The Baby that Beat Dementia

When I arrived at the precipice of adulthood, I made a wish. A simple, love filled wish.

I wished that my beloved grandparents would live to see me become a Mother.

This year, that wish came true. With a twist.

My childhood memories are dotted with happy times spent with my grandparents. Nan singing her bird like songs in the kitchen whilst making scones ‘with love’. Pop sitting in his corner, quietly observing the world and offering up the occasional ‘Dad joke’.

That was them, and they made me feel safe.

When I considered my wish—the wish for my grandparents to meet my first born— I imagined a joy filled pregnancy announcement with even greater joy to follow. And when the time came to announce that our little miracle had come on board, sharing the news with my grandparents was almost as lovely as I dreamed it would be.

Almost. Because, by then, the Dementia had hit.

Shortly after the pregnancy announcement, my lovely, gentle Nan began to fade. It happened slowly. Looking back, I can see that I was in denial. I’d tell her that she was fine. That everyone gets confused sometimes. Hell, at 30, I was sure that I was already experiencing moments of senility. But over time, her mind became so muddled that nothing she said made sense anymore. Dementia; that cruel, poisonous vine.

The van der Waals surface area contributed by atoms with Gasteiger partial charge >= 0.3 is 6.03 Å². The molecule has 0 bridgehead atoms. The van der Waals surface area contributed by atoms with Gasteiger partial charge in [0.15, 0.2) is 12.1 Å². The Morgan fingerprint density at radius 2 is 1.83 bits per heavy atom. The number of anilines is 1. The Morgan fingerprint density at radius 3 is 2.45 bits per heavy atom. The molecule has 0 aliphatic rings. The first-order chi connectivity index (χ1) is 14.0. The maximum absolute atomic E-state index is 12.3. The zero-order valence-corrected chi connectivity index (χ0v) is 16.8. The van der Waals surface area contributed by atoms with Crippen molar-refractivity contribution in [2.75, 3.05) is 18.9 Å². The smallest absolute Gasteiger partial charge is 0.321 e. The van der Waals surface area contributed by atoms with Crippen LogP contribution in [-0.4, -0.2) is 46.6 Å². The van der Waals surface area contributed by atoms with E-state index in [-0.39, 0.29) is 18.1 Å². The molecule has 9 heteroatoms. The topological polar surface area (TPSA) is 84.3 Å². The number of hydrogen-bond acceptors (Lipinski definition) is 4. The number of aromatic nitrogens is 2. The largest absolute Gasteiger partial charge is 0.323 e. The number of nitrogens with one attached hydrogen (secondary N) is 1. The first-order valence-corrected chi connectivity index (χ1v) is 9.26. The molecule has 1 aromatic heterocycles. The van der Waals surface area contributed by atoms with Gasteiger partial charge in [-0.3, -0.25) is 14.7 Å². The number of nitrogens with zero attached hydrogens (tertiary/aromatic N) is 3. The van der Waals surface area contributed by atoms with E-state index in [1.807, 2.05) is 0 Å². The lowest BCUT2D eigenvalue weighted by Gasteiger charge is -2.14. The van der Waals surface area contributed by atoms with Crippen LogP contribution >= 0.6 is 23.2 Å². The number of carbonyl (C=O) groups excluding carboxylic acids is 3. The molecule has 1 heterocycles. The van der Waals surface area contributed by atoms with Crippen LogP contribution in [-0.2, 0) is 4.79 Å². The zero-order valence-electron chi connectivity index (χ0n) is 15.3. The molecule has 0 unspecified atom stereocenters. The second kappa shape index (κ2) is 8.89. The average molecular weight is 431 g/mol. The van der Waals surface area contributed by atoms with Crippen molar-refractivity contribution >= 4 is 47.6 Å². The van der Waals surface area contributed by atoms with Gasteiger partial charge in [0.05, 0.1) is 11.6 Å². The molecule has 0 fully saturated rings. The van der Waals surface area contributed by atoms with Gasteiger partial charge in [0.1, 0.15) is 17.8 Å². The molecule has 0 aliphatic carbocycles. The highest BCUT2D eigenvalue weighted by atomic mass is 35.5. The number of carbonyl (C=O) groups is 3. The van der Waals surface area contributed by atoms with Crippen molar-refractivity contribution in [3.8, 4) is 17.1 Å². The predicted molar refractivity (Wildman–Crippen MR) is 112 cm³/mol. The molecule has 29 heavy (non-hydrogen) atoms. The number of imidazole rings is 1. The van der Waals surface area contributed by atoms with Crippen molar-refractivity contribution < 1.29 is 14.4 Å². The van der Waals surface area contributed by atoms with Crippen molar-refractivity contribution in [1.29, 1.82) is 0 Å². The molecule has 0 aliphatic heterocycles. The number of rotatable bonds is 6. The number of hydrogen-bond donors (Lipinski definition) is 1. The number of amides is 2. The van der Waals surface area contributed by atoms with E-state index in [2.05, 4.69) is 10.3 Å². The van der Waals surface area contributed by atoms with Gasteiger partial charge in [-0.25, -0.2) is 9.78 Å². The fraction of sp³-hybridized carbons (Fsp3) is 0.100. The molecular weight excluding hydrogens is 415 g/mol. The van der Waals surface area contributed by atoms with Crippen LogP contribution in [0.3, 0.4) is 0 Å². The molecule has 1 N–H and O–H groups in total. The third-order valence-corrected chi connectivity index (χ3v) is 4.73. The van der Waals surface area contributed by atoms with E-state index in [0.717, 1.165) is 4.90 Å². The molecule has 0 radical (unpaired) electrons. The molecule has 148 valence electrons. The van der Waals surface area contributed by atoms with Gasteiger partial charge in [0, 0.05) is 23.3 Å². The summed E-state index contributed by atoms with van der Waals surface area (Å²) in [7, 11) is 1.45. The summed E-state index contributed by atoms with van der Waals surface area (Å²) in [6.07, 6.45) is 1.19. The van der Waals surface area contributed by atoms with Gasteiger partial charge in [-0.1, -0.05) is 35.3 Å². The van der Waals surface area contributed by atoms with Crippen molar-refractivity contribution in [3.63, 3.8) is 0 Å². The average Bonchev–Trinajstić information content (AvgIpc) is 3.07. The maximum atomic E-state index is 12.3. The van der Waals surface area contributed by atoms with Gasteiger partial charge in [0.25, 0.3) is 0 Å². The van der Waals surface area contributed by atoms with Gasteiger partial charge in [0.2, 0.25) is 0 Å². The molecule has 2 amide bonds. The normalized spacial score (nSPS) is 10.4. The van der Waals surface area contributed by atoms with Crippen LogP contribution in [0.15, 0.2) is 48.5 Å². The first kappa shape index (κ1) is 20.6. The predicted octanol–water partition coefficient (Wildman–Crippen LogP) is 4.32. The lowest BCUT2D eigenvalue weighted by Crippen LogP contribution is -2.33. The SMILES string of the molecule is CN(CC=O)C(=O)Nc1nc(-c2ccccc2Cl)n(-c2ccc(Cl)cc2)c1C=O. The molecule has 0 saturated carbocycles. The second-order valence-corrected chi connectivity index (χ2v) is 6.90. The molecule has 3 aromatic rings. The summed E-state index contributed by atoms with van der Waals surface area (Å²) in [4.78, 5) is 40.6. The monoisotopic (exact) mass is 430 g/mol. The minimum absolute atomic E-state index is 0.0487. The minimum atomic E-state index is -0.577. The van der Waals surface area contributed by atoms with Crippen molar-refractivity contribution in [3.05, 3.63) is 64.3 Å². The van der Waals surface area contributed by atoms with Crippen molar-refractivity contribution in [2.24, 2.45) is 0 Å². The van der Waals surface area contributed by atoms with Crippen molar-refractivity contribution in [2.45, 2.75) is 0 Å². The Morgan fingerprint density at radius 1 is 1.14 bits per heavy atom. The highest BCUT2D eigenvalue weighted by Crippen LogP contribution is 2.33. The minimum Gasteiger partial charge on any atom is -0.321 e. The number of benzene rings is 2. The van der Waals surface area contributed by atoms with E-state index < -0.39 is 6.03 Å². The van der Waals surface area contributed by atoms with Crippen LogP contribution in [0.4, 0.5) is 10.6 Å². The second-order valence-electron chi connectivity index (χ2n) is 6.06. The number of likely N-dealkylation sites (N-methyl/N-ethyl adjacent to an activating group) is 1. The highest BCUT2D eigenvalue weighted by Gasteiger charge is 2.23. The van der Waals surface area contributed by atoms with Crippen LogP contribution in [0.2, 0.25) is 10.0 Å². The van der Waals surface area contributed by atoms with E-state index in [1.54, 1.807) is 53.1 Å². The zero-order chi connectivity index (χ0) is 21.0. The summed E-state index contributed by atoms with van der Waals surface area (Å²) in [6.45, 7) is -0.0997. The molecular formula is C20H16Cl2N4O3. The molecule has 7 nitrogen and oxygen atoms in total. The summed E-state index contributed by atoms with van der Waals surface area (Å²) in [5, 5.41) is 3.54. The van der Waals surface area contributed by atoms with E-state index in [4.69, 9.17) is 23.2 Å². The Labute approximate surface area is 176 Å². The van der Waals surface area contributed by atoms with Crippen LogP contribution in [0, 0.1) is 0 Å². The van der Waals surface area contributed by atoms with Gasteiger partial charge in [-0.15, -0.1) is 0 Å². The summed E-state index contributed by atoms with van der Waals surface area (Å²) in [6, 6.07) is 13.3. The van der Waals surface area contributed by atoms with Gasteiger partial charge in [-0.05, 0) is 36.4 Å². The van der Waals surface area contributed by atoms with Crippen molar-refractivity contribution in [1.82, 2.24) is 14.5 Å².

Throughout my pregnancy, Nan battled on. She knew that I was pregnant, and yet, she didn’t quite understand. One moment, we would be discussing my pregnancy symptoms and the next she would be asking me if I’d put the baby down for a sleep.

See? Cruel.

For me, the 9 months of my pregnancy was long. But for Nan, it was an eternity. She waited and waited for that baby. And then she waited some more. She’d ask when it would be here. ‘Not for another 3 months Nan’, I’d say. She thought I must have kept extending my due date.

My Aunty, who is, very conveniently, an aged care Nurse, suggested that we buy Nan a doll to act as her own baby. Apparently it’s common amongst dementia patients. At first, I thought it was weird. I mean, seriously. The woman has had 8 children, and you want to buy her a doll? Umm…okay. But then I saw her with the doll. How tenderly she cradled it. The way she stroked it gently. The looks she gave it. She loved that baby doll. It was one of her children.

My little boy was born on the 24th of February, 2014— three hours before my 31st birthday. He had a little turned up nose and a head of mousy brown hair. Mummy’s pride and Daddy’s joy. Every bit the miracle that I thought he’d be. My wish had come true. He’d come in time to meet both of his great grandparents.